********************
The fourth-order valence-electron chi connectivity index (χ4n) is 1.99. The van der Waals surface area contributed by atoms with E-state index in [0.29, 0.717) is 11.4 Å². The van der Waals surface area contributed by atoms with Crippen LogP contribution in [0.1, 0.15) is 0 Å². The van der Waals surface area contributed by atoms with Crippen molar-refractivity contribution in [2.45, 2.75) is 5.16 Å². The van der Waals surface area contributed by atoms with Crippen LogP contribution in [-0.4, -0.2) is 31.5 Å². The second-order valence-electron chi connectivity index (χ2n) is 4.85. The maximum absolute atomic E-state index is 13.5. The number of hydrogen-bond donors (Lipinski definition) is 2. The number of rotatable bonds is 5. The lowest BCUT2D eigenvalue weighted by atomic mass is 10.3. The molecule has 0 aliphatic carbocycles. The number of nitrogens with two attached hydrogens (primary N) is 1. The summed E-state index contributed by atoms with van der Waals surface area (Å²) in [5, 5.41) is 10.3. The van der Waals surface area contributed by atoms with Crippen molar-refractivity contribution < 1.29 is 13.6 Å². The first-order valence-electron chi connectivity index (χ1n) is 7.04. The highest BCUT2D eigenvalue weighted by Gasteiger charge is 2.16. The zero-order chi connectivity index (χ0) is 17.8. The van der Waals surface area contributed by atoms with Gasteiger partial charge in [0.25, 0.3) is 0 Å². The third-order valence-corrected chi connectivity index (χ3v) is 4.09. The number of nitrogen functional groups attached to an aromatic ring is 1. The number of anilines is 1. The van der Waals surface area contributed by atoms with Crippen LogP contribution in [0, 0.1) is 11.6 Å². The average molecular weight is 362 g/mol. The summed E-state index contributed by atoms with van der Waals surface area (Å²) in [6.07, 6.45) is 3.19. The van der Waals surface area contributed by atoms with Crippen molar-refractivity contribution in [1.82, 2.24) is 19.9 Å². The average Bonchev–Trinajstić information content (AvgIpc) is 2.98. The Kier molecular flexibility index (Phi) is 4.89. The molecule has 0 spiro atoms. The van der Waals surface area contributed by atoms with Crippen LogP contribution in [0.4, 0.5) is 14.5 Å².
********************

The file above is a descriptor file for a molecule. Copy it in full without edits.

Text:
The fourth-order valence-electron chi connectivity index (χ4n) is 1.99. The van der Waals surface area contributed by atoms with E-state index in [0.29, 0.717) is 11.4 Å². The van der Waals surface area contributed by atoms with Crippen LogP contribution in [0.1, 0.15) is 0 Å². The van der Waals surface area contributed by atoms with Crippen molar-refractivity contribution in [2.45, 2.75) is 5.16 Å². The van der Waals surface area contributed by atoms with Crippen LogP contribution in [-0.4, -0.2) is 31.5 Å². The second-order valence-electron chi connectivity index (χ2n) is 4.85. The maximum absolute atomic E-state index is 13.5. The number of hydrogen-bond donors (Lipinski definition) is 2. The number of rotatable bonds is 5. The lowest BCUT2D eigenvalue weighted by atomic mass is 10.3. The molecule has 0 aliphatic carbocycles. The number of nitrogens with two attached hydrogens (primary N) is 1. The summed E-state index contributed by atoms with van der Waals surface area (Å²) in [5, 5.41) is 10.3. The van der Waals surface area contributed by atoms with Crippen molar-refractivity contribution < 1.29 is 13.6 Å². The first-order valence-electron chi connectivity index (χ1n) is 7.04. The highest BCUT2D eigenvalue weighted by Gasteiger charge is 2.16. The zero-order chi connectivity index (χ0) is 17.8. The van der Waals surface area contributed by atoms with Gasteiger partial charge in [0.25, 0.3) is 0 Å². The third-order valence-corrected chi connectivity index (χ3v) is 4.09. The number of nitrogen functional groups attached to an aromatic ring is 1. The number of anilines is 1. The van der Waals surface area contributed by atoms with Crippen LogP contribution in [0, 0.1) is 11.6 Å². The average molecular weight is 362 g/mol. The summed E-state index contributed by atoms with van der Waals surface area (Å²) in [6.07, 6.45) is 3.19. The van der Waals surface area contributed by atoms with Crippen molar-refractivity contribution in [1.82, 2.24) is 19.9 Å². The average Bonchev–Trinajstić information content (AvgIpc) is 2.98. The Kier molecular flexibility index (Phi) is 4.89. The molecule has 0 spiro atoms. The van der Waals surface area contributed by atoms with Crippen LogP contribution in [0.4, 0.5) is 14.5 Å².